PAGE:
Thyroid disorders Competent treatment in the practice of Prof. Dr. Bernhard Ludvik in Vienna
The function of the thyroid gland
The thyroid gland controls the metabolism of almost all organs with its hormones triiodothyronine (T3) and thyroxine (T4). The release of these hormones is controlled by the pituitary gland (pituitary gland) by TSH. These three hormones are routinely measured to assess the function of the thyroid gland. Thyroid hormones have an effect on the heart and circulation and thus regulate heart rate and blood pressure.
The increased thyroid function (hyperthyroidism) is characterized by increased thyroid hormones T3 and T4 and decreased TSH. Symptoms include a rapid pulse (tachycardia), weight loss, tremor, restlessness and a tendency to diarrhea. The possible causes are either hot lumps or an autoimmune disease, Graves’ disease. Even with a subacute inflammation (thyroiditis de Quervain), hyperthyroidism can occur temporarily. The decreased thyroid function (hypothyroidism) can be recognized by decreased thyroid hormones T3 and T4 and increased TSH. It usually arises from an autoimmune disease in the sense of chronic inflammation, Hashimoto’s thyroiditis. Reduced heart rate, fatigue, weight gain, hair loss and dry skin can be the consequence.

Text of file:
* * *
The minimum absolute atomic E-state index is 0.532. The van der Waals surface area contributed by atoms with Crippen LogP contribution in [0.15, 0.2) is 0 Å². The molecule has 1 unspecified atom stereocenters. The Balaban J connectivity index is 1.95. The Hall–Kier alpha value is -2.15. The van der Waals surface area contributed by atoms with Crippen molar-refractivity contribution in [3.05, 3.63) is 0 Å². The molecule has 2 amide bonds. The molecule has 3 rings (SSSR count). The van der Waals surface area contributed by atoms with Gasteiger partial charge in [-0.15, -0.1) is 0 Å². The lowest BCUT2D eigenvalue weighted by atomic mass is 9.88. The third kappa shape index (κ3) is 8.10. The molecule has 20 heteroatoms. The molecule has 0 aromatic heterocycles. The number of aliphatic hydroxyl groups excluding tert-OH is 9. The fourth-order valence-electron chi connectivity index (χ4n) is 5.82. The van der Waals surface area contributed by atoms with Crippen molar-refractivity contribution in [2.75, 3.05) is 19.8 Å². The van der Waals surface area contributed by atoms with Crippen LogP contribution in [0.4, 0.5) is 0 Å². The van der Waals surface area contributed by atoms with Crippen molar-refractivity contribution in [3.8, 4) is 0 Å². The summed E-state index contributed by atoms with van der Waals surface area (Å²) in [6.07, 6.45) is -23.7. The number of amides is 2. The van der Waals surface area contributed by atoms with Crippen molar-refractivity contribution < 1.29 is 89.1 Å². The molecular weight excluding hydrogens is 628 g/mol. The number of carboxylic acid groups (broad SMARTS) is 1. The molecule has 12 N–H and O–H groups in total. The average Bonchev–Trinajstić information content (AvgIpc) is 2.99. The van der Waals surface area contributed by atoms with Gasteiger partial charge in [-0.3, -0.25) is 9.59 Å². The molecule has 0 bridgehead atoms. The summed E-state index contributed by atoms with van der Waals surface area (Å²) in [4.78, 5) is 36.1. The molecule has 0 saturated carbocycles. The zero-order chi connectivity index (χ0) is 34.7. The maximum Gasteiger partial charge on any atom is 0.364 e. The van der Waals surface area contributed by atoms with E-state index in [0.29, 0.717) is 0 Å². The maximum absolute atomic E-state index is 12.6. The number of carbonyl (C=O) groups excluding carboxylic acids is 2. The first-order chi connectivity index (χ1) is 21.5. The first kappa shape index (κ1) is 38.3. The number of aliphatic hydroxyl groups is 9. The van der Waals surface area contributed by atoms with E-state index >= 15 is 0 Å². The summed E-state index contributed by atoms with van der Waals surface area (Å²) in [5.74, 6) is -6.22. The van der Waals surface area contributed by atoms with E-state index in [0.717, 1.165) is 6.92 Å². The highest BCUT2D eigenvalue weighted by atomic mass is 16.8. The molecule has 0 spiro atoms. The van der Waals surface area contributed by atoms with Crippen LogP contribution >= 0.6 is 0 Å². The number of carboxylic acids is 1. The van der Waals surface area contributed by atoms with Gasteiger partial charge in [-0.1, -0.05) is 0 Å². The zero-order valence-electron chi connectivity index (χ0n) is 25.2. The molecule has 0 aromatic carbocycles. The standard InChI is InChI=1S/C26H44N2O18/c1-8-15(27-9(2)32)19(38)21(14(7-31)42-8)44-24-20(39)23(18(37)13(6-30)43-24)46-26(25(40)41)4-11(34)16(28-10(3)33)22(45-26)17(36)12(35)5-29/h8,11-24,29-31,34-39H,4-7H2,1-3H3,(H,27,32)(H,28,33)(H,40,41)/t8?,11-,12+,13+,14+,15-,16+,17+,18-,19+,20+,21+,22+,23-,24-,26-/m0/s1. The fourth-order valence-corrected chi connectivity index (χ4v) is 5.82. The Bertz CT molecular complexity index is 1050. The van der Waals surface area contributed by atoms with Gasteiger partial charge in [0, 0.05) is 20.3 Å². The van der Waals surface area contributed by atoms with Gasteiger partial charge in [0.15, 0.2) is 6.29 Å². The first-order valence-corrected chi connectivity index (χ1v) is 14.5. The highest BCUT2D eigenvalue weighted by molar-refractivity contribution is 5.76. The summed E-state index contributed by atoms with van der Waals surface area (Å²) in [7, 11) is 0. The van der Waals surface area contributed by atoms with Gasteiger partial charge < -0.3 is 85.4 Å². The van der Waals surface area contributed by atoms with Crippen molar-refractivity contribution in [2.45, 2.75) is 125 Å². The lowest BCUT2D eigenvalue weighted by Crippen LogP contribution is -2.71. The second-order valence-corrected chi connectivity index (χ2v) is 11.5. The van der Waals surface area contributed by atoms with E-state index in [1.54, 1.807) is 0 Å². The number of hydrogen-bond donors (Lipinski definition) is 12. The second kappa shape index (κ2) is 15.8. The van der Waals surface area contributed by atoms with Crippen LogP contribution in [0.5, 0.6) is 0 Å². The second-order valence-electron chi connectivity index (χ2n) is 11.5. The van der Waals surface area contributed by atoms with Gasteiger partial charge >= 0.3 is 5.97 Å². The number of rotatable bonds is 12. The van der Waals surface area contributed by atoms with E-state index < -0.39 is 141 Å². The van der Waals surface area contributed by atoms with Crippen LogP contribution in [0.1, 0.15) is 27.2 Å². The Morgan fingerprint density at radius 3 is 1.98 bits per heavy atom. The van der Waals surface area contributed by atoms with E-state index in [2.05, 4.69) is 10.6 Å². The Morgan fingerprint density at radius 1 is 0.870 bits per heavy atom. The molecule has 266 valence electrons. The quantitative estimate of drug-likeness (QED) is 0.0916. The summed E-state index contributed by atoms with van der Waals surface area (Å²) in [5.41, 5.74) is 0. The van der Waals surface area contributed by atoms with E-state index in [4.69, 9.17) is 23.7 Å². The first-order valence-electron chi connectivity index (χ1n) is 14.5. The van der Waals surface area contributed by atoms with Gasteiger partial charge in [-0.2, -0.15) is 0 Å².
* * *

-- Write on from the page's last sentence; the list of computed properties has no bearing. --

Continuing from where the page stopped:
Neoplasms of the thyroid gland
The goiter is an enlargement of the thyroid gland that occurs mainly in iodine-deficient areas. It can lead to a visible enlargement of the thyroid gland and eventually to breathing and swallowing problems. Lumps can be caused by adenomas, cysts and, rarely, thyroid cancer. With adenomas, a distinction is made between hot ones, which produce thyroid hormones in an uncontrolled manner, and cold ones. The latter must always be examined for any malignancy using a fine needle biopsy.
Treatment of thyroid disease
If you are suffer from hypothyroidism, thyroid hormones are administered, which are taken in the morning, on an empty stomach and half an hour before a meal. In the case of hyperfunction, thyrostatic drug therapy is initially carried out, followed by surgery or radioiodine therapy, if necessary. If necessary, adenomas are treated with an operation; in the case of thyroid cancer, radioiodine therapy is usually carried out after the operation.
Diseases of the thyroid gland
- Thyroid adenoma
- Thyroid cancer